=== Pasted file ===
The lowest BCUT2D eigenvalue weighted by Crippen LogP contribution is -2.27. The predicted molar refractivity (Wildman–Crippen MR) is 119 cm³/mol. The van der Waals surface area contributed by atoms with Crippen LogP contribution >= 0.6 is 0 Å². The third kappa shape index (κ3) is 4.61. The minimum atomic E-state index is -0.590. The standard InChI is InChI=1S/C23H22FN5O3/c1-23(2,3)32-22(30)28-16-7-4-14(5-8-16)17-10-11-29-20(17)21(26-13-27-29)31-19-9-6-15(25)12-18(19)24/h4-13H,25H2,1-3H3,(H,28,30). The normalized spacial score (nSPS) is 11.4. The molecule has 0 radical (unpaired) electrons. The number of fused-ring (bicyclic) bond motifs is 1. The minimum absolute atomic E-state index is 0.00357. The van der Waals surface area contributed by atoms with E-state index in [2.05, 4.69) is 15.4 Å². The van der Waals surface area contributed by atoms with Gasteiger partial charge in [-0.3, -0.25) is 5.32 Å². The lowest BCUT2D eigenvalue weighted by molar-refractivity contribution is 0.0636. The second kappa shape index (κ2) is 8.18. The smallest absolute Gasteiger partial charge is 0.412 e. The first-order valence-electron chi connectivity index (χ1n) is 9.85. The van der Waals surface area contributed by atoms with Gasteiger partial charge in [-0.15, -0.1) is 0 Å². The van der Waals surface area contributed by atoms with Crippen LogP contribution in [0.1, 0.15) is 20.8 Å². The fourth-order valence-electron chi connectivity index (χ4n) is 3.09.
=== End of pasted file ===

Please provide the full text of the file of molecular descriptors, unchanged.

The lowest BCUT2D eigenvalue weighted by Crippen LogP contribution is -2.27. The predicted molar refractivity (Wildman–Crippen MR) is 119 cm³/mol. The van der Waals surface area contributed by atoms with Crippen LogP contribution >= 0.6 is 0 Å². The third kappa shape index (κ3) is 4.61. The minimum atomic E-state index is -0.590. The standard InChI is InChI=1S/C23H22FN5O3/c1-23(2,3)32-22(30)28-16-7-4-14(5-8-16)17-10-11-29-20(17)21(26-13-27-29)31-19-9-6-15(25)12-18(19)24/h4-13H,25H2,1-3H3,(H,28,30). The normalized spacial score (nSPS) is 11.4. The molecule has 0 radical (unpaired) electrons. The number of fused-ring (bicyclic) bond motifs is 1. The minimum absolute atomic E-state index is 0.00357. The van der Waals surface area contributed by atoms with E-state index in [2.05, 4.69) is 15.4 Å². The van der Waals surface area contributed by atoms with Gasteiger partial charge in [-0.3, -0.25) is 5.32 Å². The lowest BCUT2D eigenvalue weighted by molar-refractivity contribution is 0.0636. The second kappa shape index (κ2) is 8.18. The smallest absolute Gasteiger partial charge is 0.412 e. The first-order valence-electron chi connectivity index (χ1n) is 9.85. The van der Waals surface area contributed by atoms with Gasteiger partial charge in [-0.15, -0.1) is 0 Å². The van der Waals surface area contributed by atoms with Crippen LogP contribution in [0.1, 0.15) is 20.8 Å². The fourth-order valence-electron chi connectivity index (χ4n) is 3.09.